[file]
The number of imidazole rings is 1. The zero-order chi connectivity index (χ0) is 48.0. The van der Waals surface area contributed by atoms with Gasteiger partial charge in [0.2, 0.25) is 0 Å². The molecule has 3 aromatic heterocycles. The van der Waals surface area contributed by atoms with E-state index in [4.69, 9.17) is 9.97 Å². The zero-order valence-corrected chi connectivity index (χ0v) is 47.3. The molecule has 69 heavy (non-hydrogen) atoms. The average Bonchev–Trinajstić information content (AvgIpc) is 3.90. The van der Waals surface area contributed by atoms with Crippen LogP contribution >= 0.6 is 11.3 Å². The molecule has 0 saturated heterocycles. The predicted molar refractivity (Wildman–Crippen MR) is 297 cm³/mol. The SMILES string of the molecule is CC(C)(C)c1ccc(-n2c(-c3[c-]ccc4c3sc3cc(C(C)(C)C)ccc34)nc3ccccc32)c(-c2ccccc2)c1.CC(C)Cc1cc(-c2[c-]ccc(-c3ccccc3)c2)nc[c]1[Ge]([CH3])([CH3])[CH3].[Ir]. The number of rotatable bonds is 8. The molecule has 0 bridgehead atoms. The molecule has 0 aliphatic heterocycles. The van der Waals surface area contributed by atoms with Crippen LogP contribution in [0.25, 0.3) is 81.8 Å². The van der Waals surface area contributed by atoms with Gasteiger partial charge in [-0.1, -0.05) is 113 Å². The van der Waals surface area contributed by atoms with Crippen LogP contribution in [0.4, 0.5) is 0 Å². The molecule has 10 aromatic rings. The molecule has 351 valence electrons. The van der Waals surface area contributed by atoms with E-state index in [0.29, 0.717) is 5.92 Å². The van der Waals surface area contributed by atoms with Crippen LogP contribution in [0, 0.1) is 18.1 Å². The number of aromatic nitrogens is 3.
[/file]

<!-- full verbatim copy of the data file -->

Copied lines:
The number of imidazole rings is 1. The zero-order chi connectivity index (χ0) is 48.0. The van der Waals surface area contributed by atoms with Gasteiger partial charge in [0.2, 0.25) is 0 Å². The molecule has 3 aromatic heterocycles. The van der Waals surface area contributed by atoms with E-state index in [4.69, 9.17) is 9.97 Å². The zero-order valence-corrected chi connectivity index (χ0v) is 47.3. The molecule has 69 heavy (non-hydrogen) atoms. The average Bonchev–Trinajstić information content (AvgIpc) is 3.90. The van der Waals surface area contributed by atoms with Crippen LogP contribution >= 0.6 is 11.3 Å². The molecule has 0 saturated heterocycles. The predicted molar refractivity (Wildman–Crippen MR) is 297 cm³/mol. The SMILES string of the molecule is CC(C)(C)c1ccc(-n2c(-c3[c-]ccc4c3sc3cc(C(C)(C)C)ccc34)nc3ccccc32)c(-c2ccccc2)c1.CC(C)Cc1cc(-c2[c-]ccc(-c3ccccc3)c2)nc[c]1[Ge]([CH3])([CH3])[CH3].[Ir]. The number of rotatable bonds is 8. The molecule has 0 bridgehead atoms. The molecule has 0 aliphatic heterocycles. The van der Waals surface area contributed by atoms with Crippen LogP contribution in [0.25, 0.3) is 81.8 Å². The van der Waals surface area contributed by atoms with Gasteiger partial charge in [-0.1, -0.05) is 113 Å². The van der Waals surface area contributed by atoms with Crippen LogP contribution in [0.4, 0.5) is 0 Å². The molecule has 10 aromatic rings. The molecule has 351 valence electrons. The van der Waals surface area contributed by atoms with E-state index in [0.29, 0.717) is 5.92 Å². The van der Waals surface area contributed by atoms with Crippen LogP contribution in [0, 0.1) is 18.1 Å². The number of aromatic nitrogens is 3.